The Canadian Cardiovascular Society includes among its recommendations some options of management for these patients. Thus, renal function must be checked daily in patients with heart failure and increasing serum creatinine more than 30% from baseline, and ACEI, ARB, and aldosterone dose should be reduced until renal function stabilizes. In oliguric HF patients treatment with diuretics, ACEI, ARB, or aldosterone should be reviewed daily. Routine use of ACE inhibitors, ARBs or spironolactone in the setting of severe renal dysfunction (serum creatinine levels greater than 250 μmol/L or an increase of more than 50% from baseline) is not routinely recommended [34].

Despite these recommendations, it is important to emphasize that serum creatinine concentration is not an accurate measure of GFR. Creatinine serum levels vary according to gender, person’s size, and muscle mass, and this must be taken into account. The most common formula for calculating the GFR has not been validated in acute renal failure, but there is on increasing interest in new renal biomarkers for the diagnosis and classification of CRS, such as cystatin C or the neutrophil gelatinase-associated lipocalin [35].

Anemia is a frequent and multifactorial finding in both CKD and CHF. Its prevalence is similar among patients with preserved and depressed LVEF. Neither ACC/AHA nor ESC guidelines establish the correction of anemia as a systematic target in patients with HF, although it has been associated with poor clinical outcomes. Even though there is actually no definitive evidence to the optimum approach for the management of anemia in patients with CHF which develop a progressive renal dysfunction (cardiorenal syndrome type 2), a pragmatical strategy for anemia correction, based on CKD guidelines and HF trials, has been proposed [36]. Because of the adverse cardiovascular effects of higher hematocrit in CKD trials, authors suggest a target hemoglobin of 10–12 g/dL at clinical practise. If Hb drops below 10 g/dL, iron deficiency should be excluded before starting therapy with erythropoiesis stimulating agents. Nonetheless, patients with HF might benefit from more aggressive anemia correction in view of the results of several cardiology trials [3639].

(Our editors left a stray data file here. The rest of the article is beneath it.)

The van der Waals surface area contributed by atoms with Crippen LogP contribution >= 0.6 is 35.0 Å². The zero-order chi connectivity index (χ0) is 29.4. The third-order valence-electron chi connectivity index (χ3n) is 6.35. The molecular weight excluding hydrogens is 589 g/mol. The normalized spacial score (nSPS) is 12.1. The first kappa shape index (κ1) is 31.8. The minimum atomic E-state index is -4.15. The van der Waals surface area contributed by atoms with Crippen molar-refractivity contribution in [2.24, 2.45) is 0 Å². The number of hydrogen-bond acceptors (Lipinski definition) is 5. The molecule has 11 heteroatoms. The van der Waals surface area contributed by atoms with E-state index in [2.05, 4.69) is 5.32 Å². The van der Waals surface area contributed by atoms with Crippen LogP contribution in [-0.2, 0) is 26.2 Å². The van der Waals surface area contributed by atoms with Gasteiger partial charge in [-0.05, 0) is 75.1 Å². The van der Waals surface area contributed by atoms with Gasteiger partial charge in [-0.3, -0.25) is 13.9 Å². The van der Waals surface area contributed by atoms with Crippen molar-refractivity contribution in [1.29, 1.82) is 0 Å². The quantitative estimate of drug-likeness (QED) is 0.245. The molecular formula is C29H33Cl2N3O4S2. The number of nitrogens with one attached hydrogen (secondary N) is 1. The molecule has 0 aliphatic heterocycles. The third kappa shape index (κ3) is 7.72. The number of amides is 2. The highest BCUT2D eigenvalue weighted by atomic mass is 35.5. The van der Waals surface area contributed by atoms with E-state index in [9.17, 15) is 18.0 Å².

5. Conclusion

Cardiorenal syndrome implies several interrelated mechanisms in patients with heart failure. The appropriate strategy to take care of these patients remains unclear, both in acute and chronic clinical situations. In accordance with the most plausible underlying pathophysiological mechanisms, treatment targets should be oriented toward an adequate intravascular volume management and to ensure a proper renal perfusion. Although there are encouraging advances around this unsolved clinical problem, further investigation should consider the progressive inclusion of patients with advanced renal impairment to allow a better understanding of cardiorenal syndrome.